They have a point, but I think they need to look at the bigger picture.
First, late last month, there was the TechCrunch essay by Vivek Wadhwa, the entrepreneur-turned-academic-thought-leader. In Friends Don't Let Friends Get Into Finance, Wadhwa expressed dismay that so many of his best engineering students (at Duke, where he has a visiting appointment) were entering finance and management consulting instead of pursuing careers as engineers. It's an easy choice, he admits, when Goldman Sachs is offering twice as much as the engineering companies.
The loss of this talent into finance is, Wadhwa argues, a huge drain of critical human resources, which he lays claim to on behalf of the nation that has invested in them:
"...not only are the investment banks siphoning off hundreds of billions of dollars from our economy with financial gimmicks like [collateralized debt obligations]; they are using our best engineering graduates to help them do it. This is the talent that our country has invested so much resource in producing."Paul Kedrosky, author of a report cited by Wadhwa, coins the phrase "economic ebola" to describe "the virus that infects scientists and engineers and causes them to go to Wall Street rather than create something of societal value." Kedrosky "wants to become an 'economic virus hunter." That ambition earns him Wadhwa's full support:
"Let's save the world by keeping our engineers out of finance. We need them to, instead, develop new types of medical devices, renewable energy sources, and ways [of] sustaining the environment and purifying water, and to start companies that help America keep its innovative edge."Then, last week, technology writer Ashlee Vance bemoaned the great young talent being swallowed up by Facebook and other social-networking companies. Vance argues that when the social-networking tech bubble bursts -- which he believes it will, soon enough -- those newly bereft social-networking experts -- Wadhwa's engineering graduates and their equivalent, a few years on -- won't have the expertise needed to do the more important work that needs doing.
Vance tells the story of Jeff Hammerbacher, a young math whiz from Harvard who was among those lured to Wall Street, joining Bear Stearns soon after graduating. But he didn't stay on Wall Street long; before his first year was out, he contacted Facebook founder Mark Zuckerburg, a Harvard acquaintance, and took a job at Facebook. After a couple of years there, he got restless again, Vance reports:
"Hammerbacher looked around Silicon Valley at companies like his own, Google, and Twitter, and saw his peers wasting their talents. 'The best minds of my generation are thinking about how to make people click ads,' he says. 'That sucks."He should have said that "some" or "many" of the best minds, since science still gets a share of those best minds -- but his essential point is still correct. "If instead of pointing their incredible infrastructure at making people click on ads," Hammerbacher says, "they pointed it at great unsolved problems in science, how would the world be different today?"
After leaving Facebook, Hammerbacher started up a company -- Cloudera -- to address one of those big problems: managing and analyzing huge quantities of data in genomics and other fields. "It won't be old school biologists that drive the next leaps in pharma," says Eric Schadt, the chief science officer at Pacific Biosciences, quoted in Vance's article. "'It will be guys like Jeff who understand what to do with big data."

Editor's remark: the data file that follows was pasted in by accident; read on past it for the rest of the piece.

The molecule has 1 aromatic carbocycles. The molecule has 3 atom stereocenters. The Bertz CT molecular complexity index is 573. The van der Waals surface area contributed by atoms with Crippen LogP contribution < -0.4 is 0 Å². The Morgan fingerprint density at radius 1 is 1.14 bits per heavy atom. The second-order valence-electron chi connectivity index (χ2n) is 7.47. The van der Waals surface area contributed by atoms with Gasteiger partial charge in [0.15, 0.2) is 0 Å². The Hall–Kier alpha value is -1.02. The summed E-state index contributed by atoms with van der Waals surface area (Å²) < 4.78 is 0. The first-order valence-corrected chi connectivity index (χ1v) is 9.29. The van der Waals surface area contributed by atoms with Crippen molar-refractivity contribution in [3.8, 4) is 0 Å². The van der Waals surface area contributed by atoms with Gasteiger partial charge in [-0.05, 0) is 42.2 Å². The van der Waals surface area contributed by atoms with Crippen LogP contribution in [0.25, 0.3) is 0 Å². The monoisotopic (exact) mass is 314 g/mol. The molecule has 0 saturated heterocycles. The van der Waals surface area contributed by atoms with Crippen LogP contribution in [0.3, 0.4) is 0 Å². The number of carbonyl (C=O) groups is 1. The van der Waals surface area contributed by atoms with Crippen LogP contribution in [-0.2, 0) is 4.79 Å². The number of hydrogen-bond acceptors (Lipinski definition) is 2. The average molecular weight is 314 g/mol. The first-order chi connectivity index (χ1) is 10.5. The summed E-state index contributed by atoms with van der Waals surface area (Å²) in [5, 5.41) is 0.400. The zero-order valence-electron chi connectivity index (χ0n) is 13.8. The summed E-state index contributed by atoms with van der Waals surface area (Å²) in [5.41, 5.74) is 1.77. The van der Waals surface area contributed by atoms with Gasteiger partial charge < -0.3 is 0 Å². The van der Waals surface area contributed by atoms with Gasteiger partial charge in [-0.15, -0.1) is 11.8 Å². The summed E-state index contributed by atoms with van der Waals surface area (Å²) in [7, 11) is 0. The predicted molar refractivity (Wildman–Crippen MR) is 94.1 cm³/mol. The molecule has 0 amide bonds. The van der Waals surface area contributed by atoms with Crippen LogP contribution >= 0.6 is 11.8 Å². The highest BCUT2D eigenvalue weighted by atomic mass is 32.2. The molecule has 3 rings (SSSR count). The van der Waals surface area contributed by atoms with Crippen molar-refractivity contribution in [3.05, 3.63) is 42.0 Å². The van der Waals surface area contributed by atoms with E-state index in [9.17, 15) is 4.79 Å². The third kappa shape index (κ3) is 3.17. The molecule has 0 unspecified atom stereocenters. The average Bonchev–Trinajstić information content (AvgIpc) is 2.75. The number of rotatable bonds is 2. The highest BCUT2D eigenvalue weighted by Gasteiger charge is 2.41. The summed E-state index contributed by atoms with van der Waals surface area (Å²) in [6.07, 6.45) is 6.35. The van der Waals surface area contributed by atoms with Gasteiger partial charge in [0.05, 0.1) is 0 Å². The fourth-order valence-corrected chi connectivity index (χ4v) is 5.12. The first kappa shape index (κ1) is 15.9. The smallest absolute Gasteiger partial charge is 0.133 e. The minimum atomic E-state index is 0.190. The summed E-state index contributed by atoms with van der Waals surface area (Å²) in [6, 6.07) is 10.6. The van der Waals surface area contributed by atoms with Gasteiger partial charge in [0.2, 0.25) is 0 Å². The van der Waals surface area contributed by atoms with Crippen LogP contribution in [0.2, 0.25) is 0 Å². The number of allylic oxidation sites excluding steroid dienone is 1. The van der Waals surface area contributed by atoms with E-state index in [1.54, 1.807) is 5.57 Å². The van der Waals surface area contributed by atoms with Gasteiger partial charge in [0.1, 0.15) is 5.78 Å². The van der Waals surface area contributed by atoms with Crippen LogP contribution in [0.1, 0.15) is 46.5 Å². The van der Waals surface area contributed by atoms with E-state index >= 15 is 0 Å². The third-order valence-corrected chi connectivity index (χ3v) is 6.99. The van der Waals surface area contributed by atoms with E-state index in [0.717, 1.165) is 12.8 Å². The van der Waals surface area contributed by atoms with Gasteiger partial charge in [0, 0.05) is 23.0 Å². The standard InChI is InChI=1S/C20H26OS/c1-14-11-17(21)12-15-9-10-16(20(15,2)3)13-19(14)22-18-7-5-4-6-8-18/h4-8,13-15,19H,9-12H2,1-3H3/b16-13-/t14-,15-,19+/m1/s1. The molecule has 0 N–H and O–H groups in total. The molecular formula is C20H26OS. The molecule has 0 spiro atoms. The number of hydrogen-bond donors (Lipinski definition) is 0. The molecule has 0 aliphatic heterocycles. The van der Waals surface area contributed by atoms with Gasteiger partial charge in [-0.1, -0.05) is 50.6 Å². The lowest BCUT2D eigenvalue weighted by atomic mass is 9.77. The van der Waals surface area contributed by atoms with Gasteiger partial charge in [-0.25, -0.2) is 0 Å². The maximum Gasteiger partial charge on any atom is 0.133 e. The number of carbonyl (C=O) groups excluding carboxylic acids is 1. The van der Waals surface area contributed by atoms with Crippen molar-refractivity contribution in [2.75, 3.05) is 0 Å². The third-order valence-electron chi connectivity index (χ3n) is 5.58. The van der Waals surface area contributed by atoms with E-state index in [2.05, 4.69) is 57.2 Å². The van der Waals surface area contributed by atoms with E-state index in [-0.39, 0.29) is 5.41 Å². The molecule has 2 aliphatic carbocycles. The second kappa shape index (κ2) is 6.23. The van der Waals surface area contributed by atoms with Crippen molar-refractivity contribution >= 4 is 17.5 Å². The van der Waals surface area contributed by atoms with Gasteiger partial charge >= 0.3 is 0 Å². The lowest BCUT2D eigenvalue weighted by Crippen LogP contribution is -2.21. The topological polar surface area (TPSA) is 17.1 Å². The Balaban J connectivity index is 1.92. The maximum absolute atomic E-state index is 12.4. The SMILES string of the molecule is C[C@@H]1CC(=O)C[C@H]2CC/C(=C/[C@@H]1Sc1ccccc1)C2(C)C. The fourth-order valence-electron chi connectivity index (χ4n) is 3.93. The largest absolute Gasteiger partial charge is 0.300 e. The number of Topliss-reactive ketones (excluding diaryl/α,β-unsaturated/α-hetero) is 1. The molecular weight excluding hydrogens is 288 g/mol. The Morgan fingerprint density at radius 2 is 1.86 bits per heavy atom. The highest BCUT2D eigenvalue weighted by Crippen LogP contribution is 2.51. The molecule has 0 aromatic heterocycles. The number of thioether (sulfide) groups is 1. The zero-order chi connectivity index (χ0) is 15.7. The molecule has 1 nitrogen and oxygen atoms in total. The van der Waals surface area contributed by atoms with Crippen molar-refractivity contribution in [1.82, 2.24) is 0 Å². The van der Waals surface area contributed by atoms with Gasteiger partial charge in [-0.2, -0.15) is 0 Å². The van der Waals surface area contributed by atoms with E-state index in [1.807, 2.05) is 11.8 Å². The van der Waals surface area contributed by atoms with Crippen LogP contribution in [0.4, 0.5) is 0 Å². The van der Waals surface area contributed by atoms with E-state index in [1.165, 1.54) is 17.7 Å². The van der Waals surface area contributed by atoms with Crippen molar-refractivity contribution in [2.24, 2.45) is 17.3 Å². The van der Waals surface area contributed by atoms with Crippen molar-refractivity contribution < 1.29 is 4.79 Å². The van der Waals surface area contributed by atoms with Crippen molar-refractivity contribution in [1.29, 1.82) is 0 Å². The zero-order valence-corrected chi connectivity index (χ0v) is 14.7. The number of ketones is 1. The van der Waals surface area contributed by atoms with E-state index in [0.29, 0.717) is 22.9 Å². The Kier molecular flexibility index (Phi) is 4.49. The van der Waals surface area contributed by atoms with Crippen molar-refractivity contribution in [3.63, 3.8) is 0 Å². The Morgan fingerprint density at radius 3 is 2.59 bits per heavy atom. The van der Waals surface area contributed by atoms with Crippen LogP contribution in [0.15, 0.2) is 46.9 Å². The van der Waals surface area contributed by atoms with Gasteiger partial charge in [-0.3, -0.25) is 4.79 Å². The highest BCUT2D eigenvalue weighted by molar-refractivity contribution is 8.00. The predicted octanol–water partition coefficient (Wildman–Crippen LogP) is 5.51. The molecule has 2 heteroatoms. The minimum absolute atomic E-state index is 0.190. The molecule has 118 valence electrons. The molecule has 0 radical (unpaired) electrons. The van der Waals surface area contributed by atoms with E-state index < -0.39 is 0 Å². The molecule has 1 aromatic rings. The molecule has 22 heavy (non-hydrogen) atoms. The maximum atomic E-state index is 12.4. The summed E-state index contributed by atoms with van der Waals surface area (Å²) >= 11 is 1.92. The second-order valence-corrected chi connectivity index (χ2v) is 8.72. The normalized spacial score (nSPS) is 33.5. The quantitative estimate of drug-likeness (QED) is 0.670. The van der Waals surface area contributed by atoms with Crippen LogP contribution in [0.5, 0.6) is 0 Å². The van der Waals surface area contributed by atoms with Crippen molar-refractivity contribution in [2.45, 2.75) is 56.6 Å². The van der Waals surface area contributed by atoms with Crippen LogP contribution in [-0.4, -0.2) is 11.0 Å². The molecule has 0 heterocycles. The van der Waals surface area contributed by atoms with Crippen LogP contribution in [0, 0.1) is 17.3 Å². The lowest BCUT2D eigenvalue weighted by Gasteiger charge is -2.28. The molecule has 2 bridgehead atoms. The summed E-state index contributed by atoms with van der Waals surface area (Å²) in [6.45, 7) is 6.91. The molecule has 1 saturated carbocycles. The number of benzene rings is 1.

Let us agree that, as Wadhwa and Vance both argue, we need to find a way of getting more of these people to do what Hammerbacher is doing, embark on careers doing foundational work in science, engineering, technology, and translation instead of -- um, instead of what? Instead of accepting a good job when one is offered?
As Wadhwa and Vance apparently see it, the problem is that these other sectors -- finance and social networking -- offer opportunity disproportionate to their social value. They pay too much for doing non-essential work. They suck the talent away from where it naturally belongs and is most needed. I can see why a CEO -- or a former CEO like Wadhwa -- would see things this way. His goal is to staff a company without burning through his startup funds too fast. My goal, as one who cares deeply about science and science careers, is a bit different.
I don't think that hoping for bubbles to burst and opportunity to dry up is a sound approach to this very serious problem, for reasons both fundamental and practical. The most important is this: It won't work. The very best people will always be in demand somewhere. If jobs at Facebook vanish, these excellent people will find other promising opportunities. In making their career choices, they will act as Hammerbacher did: they'll consider the interests of society in making these choices, but they'll also consider their own -- and their families' -- personal interests, as we all would. The more we ask them to sacrifice to do foundational work, the fewer of them will make that choice.
Yes, it is true, as Wadhwa seems to assume, that brilliant folks with limited career opportunities will sometime start companies. But usually (no, not always) it takes time to acquire the skill and knowledge to do that well; meanwhile, many are drifting off to join the latest flavor-of-the-month career track.
The only way to keep them from drifting is to make them comfortable at home. Making those other careers less attractive won't work. We have to make these careers -- careers in foundational science and technology -- more attractive. It isn't just the money; indeed, I don't think it's mainly the money. What matters most is the sacrifice of professional and personal security. People shouldn't have to pay such a high price for the opportunity to serve society.
Jim Austin tweets as @SciCareerEditor